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Lhasa

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  1. We made it to Tibet. Even though I've read a lot about this area, its
  2. geography was intriguing to me. Desert surrounded some of the area
  3. around the airport, and the climate seems really dry. Seeing how
  4. Chinese/Tibetan farmers carve out an existence in the most
  5. inhospitable conditions is still mind-blowing even after two weeks.
  6. It's been raining rather faithfully each morning though.
  7.  
  8. In some other good news, I'm not dying of altitude sickness. Lhasa
  9. rests at 11,800 feet above sea-level, but due to where we've been
  10. travelling over the past few weeks, our gradual climb has let me
  11. acclimate just fine. Only one of us in our entire group is showing any
  12. symptoms and with another day of rest they'll be find.
  13.  
  14. Naturally we've been visiting the many famous temples and monasteries
  15. of this historic city. Yesterday we went to the Jokhang temple in the
  16. center of the city. It was founded in the 7th century by one of the
  17. great kings of Tibet, Songsten Gampo. It was reportedly built in honor
  18. of the Shakyamuni Buddha to house statues brought from China and Nepal
  19. by the king's new wives (one of whom was Princess Wen-Cheng, legendary
  20. in that her dowry sparked the tea-horse road).
  21.  
  22. It was interesting that we were still able to visit it, considering
  23. that the monks who had self-immolated last week had done it at this
  24. site. Tons of checkpoints had been set up and in addition to increased
  25. police presence, several PLA squads had been posted around different
  26. parts of the square and throughout the commercial district surrounding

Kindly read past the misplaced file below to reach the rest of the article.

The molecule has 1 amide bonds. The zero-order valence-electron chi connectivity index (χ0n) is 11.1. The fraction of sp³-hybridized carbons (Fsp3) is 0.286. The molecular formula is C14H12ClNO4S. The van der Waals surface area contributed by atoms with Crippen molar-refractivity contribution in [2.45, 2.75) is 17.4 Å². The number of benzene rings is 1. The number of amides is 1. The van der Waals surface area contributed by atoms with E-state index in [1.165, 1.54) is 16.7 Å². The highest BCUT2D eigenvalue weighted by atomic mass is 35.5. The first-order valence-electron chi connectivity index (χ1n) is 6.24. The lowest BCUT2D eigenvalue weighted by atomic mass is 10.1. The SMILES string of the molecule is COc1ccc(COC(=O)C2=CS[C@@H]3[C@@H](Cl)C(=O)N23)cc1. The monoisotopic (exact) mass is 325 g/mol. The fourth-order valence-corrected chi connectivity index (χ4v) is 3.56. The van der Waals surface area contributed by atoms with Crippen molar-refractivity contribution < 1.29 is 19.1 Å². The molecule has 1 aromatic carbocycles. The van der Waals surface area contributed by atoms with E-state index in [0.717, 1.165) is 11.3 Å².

27. the temple. All of them were in riot gear, with shotguns or staves
  28. being carried. It was pretty eerie, especially when I noticed that at
  29. least two out of each squad were carrying portable fire-extinguishers.
  30.  
  31. Security is tight across the entire city. A ban has been created on
  32. all foreign journalists and our group has been given two guides that
  33. are required to travel with us for most of our movements through the
  34. TAR. Last night I managed to break free for a bit and along with two
  35. others, I walked to the Potala palace, the traditional home of the
  36. Dalai Lama until his departure in 1959. It's one of the most iconic
  37. images of Lhasa/Tibet and I'm really glad I got a chance to see it as
  38. it stands today.
  39.  
  40. Today we visited the Dregpu and Tsera monasteries. These institutions
  41. once housed over 10,000 monks each before the PRC occupied this
  42. region. Now they each have a little under 1,000. I'm relearning a lot
  43. that I'd forgotten about Buddhism and picking up on a few new things.
  44. Today we saw the monks of the Tsera monastery congregate to debate
  45. scripture. It was interesting and encouraging to see that many of the
  46. monks were within a few years of my age.
  47.  
  48. Being here really puts perspective on this turbulent time in Tibet's
  49. history. This region is being heavily colonized by Han Chinese, and
  50. only 200,000 out of the 600,000 living in Lhasa are Tibetan. The
  51. landscape of Tibet is changing, and being on the ground really
  52. punctuates this for me.
  53.  
  54. Hope everything is going well for those of you across the pond. I
  55. can't believe that it's already been over two weeks. I'm not sure what
  56. day of the week it is in most given moments.
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